Every morning I wake up at 6:30, shower, get dressed, make my coffee and rush out the door with my Aunt and Cousin to head into the city. My Aunt and I find seats on the train and nestle in for the 50 minute commute to Grand Central Station.
I've gotten to be a real commuter over the last four weeks. There is a whole strategy involved in mastering the public transportation system in NYC. You know you are accomplished when you can identify the exact spot on the platform where the doors for the train will open, and select which end of the train you will take your seat on according to where you will be heading once you arrive, and when you get the point where you don't even look at the conductor when he's asking you for your ticket, but instead flash the inside of your wallet at him-- you've arrived. You must always read something on the train. If you aren't reading, you are clearly an amateur. Also, there is no talking. If my Aunt and I are on the train sipping our coffee and reading the Times and two women get on who are talking, we look at each other and mouth the words "talkers" to each other, snicker and look back down at the paper. There is also a whole strategy in choosing the right seat and maintaining some personal space around you. We have it down. We sit in the seating areas right by the doors with seats facing each other and place our bags on the seat beside us- then we honker down and read. We have figured out that if you create an invisible force field of attitude around you, you get to retain your space. It's an art form at this point.
Then there is the crisis and victory which goes along with professional commuting. The other night I was hanging out with a co-worker watching basketball until late. Now I don't have a car so once I get off the train at home, either my aunt has to pick me up or I take a cab from the station to her house. Well I didn't realize the cabs stop running so early from my normal train stop, so I reserved a cab from a larger station in the next town over for 1:00am. I had to catch the 12:06 to make it in time. It was a Friday night and I was about 18 blocks away. I left the bar with plenty of time to catch a cab and make it to Grand Central for the train. But every cab was already taken, so I started walking in the direction of G.C. thinking that at some point I'll grab a cab the rest of the way. Well I didn't and the next thing I know it's 11:59 and I am 6 blocks away. So I start running with a huge bag that contains any earthly possession you might need when commuting - an umbrella, a change of shoes, copious amounts of reading materials. And I run into Grand Central glance at the board see that my train is on the first track inside the doors and make a B-line for the gate. I run onto the train just as the beeping sound started going off and the doors started to close. I MADE IT! Victory!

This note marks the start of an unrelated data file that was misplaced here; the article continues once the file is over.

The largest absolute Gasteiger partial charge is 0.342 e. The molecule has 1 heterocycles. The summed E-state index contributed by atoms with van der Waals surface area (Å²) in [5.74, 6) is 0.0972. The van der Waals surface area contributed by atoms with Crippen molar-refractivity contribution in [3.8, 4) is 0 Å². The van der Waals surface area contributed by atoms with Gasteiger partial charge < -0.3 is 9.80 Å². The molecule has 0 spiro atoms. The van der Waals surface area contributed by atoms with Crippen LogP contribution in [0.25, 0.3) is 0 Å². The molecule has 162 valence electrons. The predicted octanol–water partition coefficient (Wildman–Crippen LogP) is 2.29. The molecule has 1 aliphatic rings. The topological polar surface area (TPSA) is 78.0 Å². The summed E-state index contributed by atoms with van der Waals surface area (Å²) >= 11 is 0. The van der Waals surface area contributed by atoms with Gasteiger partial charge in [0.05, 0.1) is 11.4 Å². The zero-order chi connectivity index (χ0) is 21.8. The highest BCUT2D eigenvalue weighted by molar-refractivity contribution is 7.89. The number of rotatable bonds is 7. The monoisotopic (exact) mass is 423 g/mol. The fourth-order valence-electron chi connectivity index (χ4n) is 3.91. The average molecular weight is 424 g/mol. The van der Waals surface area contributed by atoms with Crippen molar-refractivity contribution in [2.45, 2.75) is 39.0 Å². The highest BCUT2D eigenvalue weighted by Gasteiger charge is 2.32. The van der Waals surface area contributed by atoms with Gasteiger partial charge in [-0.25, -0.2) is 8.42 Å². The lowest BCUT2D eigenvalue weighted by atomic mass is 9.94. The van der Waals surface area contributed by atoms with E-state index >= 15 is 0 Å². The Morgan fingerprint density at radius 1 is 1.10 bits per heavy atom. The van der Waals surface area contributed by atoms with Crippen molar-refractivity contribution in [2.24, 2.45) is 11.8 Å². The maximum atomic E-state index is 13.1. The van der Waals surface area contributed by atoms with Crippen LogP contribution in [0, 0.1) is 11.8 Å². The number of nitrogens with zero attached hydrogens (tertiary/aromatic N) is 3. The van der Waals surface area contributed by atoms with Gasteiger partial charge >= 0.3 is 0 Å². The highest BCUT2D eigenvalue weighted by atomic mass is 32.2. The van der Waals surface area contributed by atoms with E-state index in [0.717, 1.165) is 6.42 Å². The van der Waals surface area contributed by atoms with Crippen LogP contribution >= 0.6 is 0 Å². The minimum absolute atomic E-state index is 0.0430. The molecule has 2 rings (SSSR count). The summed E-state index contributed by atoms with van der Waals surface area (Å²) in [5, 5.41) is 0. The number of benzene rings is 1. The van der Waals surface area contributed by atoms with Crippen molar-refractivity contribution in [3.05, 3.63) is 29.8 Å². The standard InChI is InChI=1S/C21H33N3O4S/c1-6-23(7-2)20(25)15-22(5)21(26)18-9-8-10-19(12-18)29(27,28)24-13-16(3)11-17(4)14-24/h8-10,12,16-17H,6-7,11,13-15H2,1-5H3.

The next night I went into the city to shop and hang out and caught the 9:22 back out to Chappequa. Well... I wasn't in a hurry this night because I had a rental car at the lot and didn't have to pay for a cab or ask my aunt to go out of her way to get me late. And then, I fell asleep on the train. I've never done that before. And as I wake up, we are pulling away from my stop where I have a car and am only 10 minutes from my bed. So I had to get off at the next stop- the stop with all of the cabs, pay to take a cab back to the other train station and delay my sleeping time by 35 minutes. Crisis.
The thing about public transportation is that there is always something crazy to experience.